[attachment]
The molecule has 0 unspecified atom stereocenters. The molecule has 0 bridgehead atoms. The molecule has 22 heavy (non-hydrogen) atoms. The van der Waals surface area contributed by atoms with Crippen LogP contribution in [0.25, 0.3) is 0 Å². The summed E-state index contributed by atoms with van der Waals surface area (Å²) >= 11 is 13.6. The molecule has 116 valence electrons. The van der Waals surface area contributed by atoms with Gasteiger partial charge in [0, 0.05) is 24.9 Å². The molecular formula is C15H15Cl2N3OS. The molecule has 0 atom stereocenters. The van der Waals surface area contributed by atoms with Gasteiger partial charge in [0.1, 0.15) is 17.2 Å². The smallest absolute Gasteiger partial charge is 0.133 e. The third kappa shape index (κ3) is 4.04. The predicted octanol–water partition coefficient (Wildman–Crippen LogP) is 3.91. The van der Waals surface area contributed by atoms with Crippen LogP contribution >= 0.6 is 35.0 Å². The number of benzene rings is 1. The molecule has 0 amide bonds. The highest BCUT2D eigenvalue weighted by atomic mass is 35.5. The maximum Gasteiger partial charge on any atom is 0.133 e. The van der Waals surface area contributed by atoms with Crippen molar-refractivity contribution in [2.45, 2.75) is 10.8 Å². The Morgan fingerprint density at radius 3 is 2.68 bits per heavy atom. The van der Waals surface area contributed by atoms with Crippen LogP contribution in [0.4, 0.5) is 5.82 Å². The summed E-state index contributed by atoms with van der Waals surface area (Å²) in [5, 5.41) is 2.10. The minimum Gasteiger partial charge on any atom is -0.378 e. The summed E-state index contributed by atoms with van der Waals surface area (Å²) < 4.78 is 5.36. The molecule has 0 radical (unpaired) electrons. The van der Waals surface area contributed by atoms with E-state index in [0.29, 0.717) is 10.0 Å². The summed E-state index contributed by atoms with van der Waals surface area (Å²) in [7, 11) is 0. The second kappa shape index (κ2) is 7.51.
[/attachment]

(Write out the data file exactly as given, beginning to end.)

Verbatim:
The molecule has 0 unspecified atom stereocenters. The molecule has 0 bridgehead atoms. The molecule has 22 heavy (non-hydrogen) atoms. The van der Waals surface area contributed by atoms with Crippen LogP contribution in [0.25, 0.3) is 0 Å². The summed E-state index contributed by atoms with van der Waals surface area (Å²) >= 11 is 13.6. The molecule has 116 valence electrons. The van der Waals surface area contributed by atoms with Gasteiger partial charge in [0, 0.05) is 24.9 Å². The molecular formula is C15H15Cl2N3OS. The molecule has 0 atom stereocenters. The van der Waals surface area contributed by atoms with Gasteiger partial charge in [0.1, 0.15) is 17.2 Å². The smallest absolute Gasteiger partial charge is 0.133 e. The third kappa shape index (κ3) is 4.04. The predicted octanol–water partition coefficient (Wildman–Crippen LogP) is 3.91. The van der Waals surface area contributed by atoms with Crippen LogP contribution >= 0.6 is 35.0 Å². The number of benzene rings is 1. The molecule has 0 amide bonds. The highest BCUT2D eigenvalue weighted by atomic mass is 35.5. The maximum Gasteiger partial charge on any atom is 0.133 e. The van der Waals surface area contributed by atoms with Crippen molar-refractivity contribution in [2.45, 2.75) is 10.8 Å². The Morgan fingerprint density at radius 3 is 2.68 bits per heavy atom. The van der Waals surface area contributed by atoms with Crippen LogP contribution in [0.4, 0.5) is 5.82 Å². The summed E-state index contributed by atoms with van der Waals surface area (Å²) in [5, 5.41) is 2.10. The minimum Gasteiger partial charge on any atom is -0.378 e. The summed E-state index contributed by atoms with van der Waals surface area (Å²) < 4.78 is 5.36. The molecule has 0 radical (unpaired) electrons. The van der Waals surface area contributed by atoms with E-state index in [0.29, 0.717) is 10.0 Å². The summed E-state index contributed by atoms with van der Waals surface area (Å²) in [7, 11) is 0. The second kappa shape index (κ2) is 7.51.